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Old 06-28-2021, 09:04 AM   #1
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Engine Temps while climbing hills

2001 Intrigue, 370 HP 8.9 ISL.
I've read a bunch of posts about fellow owners concerned about engine temps. I wanted to share a few things after our recent trip from Phoenix to San Francisco and back. This is our 2nd Diesel and I've learned allot over the previous gassers we've owned. With the gasser, I always tried to keep my revs low to maximize fuel economy. However, after reading enough I realize the diesel is a different animal and does not do well when "lugged" up a hill (Lugging builds heat). The 6 speed Allison has 5th and 6th gear as overdrive, so any real power required, the trans is working harder with a higher gear ratio thus leading to higher trans temps. I climbed the Grapevine Northbound at 50 -55 mph in 4th gear at2,000 to 2,200 RPM (approx) and never saw higher than 205 on the Silverleaf. It was about 100 outside. Same results on the grapevine going southbound as well as all the other major climbs between AZ and CA. Highest temps I saw the entire trip were 210 climbing the never-ending grade eastbound from Quartzite towards Phoenix at 75 MPH, 5th Gear and 110 temp outside. What I learned and wanted to share is high RPM and proper gear selection is your friend for keeping the temps where they need to be. I hope this helps someone, it made my trip more enjoyable and less stressful so I wanted to share.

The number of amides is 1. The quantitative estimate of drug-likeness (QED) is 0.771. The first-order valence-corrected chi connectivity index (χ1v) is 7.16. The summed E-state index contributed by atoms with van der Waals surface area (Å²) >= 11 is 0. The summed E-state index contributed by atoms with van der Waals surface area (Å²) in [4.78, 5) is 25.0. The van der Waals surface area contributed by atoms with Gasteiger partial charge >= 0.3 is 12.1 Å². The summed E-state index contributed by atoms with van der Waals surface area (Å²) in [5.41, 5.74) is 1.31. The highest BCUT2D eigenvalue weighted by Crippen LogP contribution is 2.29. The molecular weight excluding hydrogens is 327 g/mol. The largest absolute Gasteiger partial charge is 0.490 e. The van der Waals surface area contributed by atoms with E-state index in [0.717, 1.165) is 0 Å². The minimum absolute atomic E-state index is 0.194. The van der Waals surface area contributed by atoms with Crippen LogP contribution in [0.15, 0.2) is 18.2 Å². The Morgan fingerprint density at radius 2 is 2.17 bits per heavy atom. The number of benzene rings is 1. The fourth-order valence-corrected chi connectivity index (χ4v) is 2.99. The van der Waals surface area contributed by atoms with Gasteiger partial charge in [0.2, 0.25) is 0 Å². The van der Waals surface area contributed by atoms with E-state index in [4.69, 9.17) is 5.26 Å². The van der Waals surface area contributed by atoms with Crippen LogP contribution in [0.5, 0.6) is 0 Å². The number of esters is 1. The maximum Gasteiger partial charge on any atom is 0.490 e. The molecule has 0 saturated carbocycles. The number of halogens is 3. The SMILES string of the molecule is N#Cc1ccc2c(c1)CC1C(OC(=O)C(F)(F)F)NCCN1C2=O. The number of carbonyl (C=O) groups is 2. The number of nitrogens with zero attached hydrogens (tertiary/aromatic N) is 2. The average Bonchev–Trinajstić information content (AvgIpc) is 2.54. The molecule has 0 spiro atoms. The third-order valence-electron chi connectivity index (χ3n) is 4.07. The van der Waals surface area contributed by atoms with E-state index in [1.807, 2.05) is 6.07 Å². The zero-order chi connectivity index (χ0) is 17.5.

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Old 06-28-2021, 09:17 AM   #2
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I agree for the most part, but, your transmission is smarter than you. We normally drive 65-67 mph so once I set the cruise control I leave it alone. If I’m going to hit a big incline I usually speed up to 70 with the cruise set on 65. I just let that transmission do the the work it knows better when to down shift than I do. Just my thoughts.
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Old 06-28-2021, 09:41 AM   #3
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Was pretty much with you until:


"...towards Phoenix at 75 MPH, 5th Gear..."


Hate to even ask about your fuel consumption.


I would suggest if you can't maintain reasonable coolant temperature on non-steep, long grades in high gear, either slow down or find the root cause of overheating.


Totally agree on 2,000 RPM or so and just under WOT for climbing steep, long grades.
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Old 06-28-2021, 09:52 AM   #4
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Great info sharing, and very similar to our results with the ISL370(400) in our previous 40' allure. I found that our temps also dropped, once I changed over to OAT based coolant (Peak Final Charge.), and I feel our Source Engineering Wax Valve for fan speed control, worked well also.

As far as the ECM's between the Cummins and Allison's being smart and working well together - they do. That being said, as a drivers we have the advantage if being able to see road ahead of us. Many coaches have abundant power to weight ratios. I found our Allure did a pretty dang good job, but, once it lost momentum on a hill climb, it was very difficult to recover. So I'd judge the grade ahead, and manually down shift to keep the RPM's in higher RPM ranges. My practice was to downshift again, when the RPM's got to about the 1700 or so range.